Would Not Want To Get Hit By This

This fine stone carving was slipped onto a wooden shaft to form a mace, a sophisticated club used for war. Since it is such a fine example of stone carving, we do not know if it was intended to see battle, or if it was always for ceremonial uses. From Peru's Salinas culture on the northern coast. Circa 200 BCE - 100 CE.

Researchers from the Spiš Museum in Slovakia have announced finding more than 800 artifacts, including a unique Celtic bronze sculpture, at the site of a hillfort in northern Slovakia. “These are mostly Celtic coins, bronze clips and other parts of clothing, products from clay, ceramics, glass beads, and bracelets,” said archaeologist Mária Hudáková. The figurine depicts a man with golden eyes wearing only a neckerchief. It is special because unlike previously-found Celtic sculptures, it depicts the person realistically and with golden eyes. The site has been known since the 1800s but this is the first systematic study of the hillfort.

Traces of a square-shaped building have been detected under the Main Plaza at Monte Albán with the use of ground-penetrating radar, electrical resistance, and gradiometery. Each side of the newly detected structure measures about 60 feet long, and more than three feet thick. A Zapotec site in Mexico’s southern state of Oaxaca, Monte Albán was established around 500 BCE and collapsed around 850 CE. It is estimated that the plaza was in use for about 1,000 years before the collapse. Which makes the existence of a building under the plaza rather interesting...

Roman Seaside Pool

Built of concrete and stone, this circular pool still sits in northern Israel. It is unclear what the pool was built for. Guesses include catching tyrian snails, used to produce purple dye which was famously only worn by emperors.

Headquarters of a Roman Legion Excavated in Serbia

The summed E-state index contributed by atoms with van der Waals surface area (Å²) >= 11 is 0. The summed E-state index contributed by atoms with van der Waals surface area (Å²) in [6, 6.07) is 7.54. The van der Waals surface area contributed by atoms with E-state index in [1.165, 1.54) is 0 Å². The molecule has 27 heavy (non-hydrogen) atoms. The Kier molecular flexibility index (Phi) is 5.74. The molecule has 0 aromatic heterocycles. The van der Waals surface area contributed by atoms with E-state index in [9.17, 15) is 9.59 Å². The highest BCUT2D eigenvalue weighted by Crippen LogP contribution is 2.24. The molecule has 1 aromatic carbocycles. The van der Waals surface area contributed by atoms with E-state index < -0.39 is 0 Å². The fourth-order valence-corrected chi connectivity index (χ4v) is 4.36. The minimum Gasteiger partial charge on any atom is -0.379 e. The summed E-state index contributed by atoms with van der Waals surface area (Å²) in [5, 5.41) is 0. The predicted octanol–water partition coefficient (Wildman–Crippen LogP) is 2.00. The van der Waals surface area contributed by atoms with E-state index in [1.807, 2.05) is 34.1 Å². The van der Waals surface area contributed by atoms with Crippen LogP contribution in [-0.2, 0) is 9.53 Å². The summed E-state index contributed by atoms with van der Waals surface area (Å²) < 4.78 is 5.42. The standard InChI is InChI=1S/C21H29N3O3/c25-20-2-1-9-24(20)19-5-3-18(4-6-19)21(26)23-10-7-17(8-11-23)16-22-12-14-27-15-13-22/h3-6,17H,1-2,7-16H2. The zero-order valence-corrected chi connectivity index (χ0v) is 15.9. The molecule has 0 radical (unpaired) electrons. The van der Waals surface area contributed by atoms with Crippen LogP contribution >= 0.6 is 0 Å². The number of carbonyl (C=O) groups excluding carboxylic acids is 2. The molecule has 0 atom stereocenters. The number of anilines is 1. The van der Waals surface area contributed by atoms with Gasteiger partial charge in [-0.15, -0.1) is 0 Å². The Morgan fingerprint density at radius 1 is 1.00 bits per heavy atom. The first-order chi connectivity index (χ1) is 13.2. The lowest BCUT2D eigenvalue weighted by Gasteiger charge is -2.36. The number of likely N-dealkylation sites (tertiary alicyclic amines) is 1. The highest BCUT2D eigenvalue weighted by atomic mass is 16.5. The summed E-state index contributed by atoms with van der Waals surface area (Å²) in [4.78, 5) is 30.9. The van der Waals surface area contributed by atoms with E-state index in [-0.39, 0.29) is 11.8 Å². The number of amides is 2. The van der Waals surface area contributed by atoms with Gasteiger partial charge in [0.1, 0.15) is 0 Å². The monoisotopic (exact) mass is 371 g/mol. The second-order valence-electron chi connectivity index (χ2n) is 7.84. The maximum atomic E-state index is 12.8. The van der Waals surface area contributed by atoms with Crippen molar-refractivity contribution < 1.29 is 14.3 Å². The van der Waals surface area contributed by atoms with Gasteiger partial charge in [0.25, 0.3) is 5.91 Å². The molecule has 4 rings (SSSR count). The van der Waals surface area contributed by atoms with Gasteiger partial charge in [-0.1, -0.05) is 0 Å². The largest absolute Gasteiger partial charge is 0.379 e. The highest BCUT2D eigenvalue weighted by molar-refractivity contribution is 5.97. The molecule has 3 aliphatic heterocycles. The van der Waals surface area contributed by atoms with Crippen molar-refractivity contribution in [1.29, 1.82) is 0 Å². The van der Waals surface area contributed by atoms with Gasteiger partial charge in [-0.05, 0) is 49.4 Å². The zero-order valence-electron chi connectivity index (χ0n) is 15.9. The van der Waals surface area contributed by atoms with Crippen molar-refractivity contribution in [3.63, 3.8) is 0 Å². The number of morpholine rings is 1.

The headquarters of Rome's VII Claudia Legion has been discovered in a farmer’s field in eastern Serbia, near what had been the Roman provincial capital of Viminacium. The Roman legion was active between the 100s and 400s CE. More than 100 such headquarters are recorded in historical documents. But most of them are now covered by modern cities, making the new find particularly valuable. This headquarters had 40 rooms with heated walls, a treasury, a shrine, parade grounds, and a fountain. Some 120 silver coins, thought to have been left behind during an invasion or natural disaster, were uncovered in one of the rooms. They are spread from the front entrance. Like they were dropped as someone quickly fled.

Scientists and art historians have analyzed a miniscule speck of purple paint taken from “Portrait of a Bearded Man.” He was a lifelike image painted on wood and wrapped into a mummy’s linens in the 100s CE, when Egypt had become a Roman province. It is one of the "Faiyum portraits," a group of mummies found at the Faiyum Oasis which combine Egyptian mummification practices and wrappings with lifelike Roman portraits on their busts. This particular “bearded man” was painted wearing purple marks called clavi on his toga. These clavi were a symbol of the senatorial or equestrian rank the man had while alive, and were the focus on the recent study into how Romans made purple paint.

When examined under a microscope, the pigment appears to have large particles, like what is seen when gems are crushed to make pigment. The researchers then used an ion beam to split the tiny sample into even smaller pieces for several tests. Their results showed that the ancient Romans made purple using a synthetic, unidentified dye mixed with clay or silica to form a pigment. That pigment was then mixed with a binder of beeswax to make a paint.

Roman Coins And Their Worth

Yes, I am one of those boring history nuts who thinks discussing coinage and its worth across timeperiods is neat. I run a history blog, what did you expect?

A marble altar encircled with a coiled snake carved in relief has been unearthed at the ancient city of Patara in southern Turkey. It is estimated to be more than 2,000 years old placing it around the time that the city was fought over by Macedonia, then Rhodes, then the kingdom of Pontus before finally being permanently annexed to the Roman Empire. The altar was found near Roman baths and Roman walls.

A Nazca piece of pottery showing what appears to be a priest, in the shape of a mummy bundle. From Peru, 50 - 300 CE.

  • 1
  • 2
  • 3
  • >
  • Leave us a message

    HISTORICAL NON-FICTION

    By Lillian Audette

    This blog is a collection of the interesting, the weird, and sometimes the need-to-know about history, culled from around the internet. It has pictures, it has quotes, it occasionally has my own opinions on things. If you want to know more about anything posted, follow the link at the "source" on the bottom of each post. And if you really like my work, buy me a coffee or become a patron!

    Website design and coding by the Amalgama

    About us X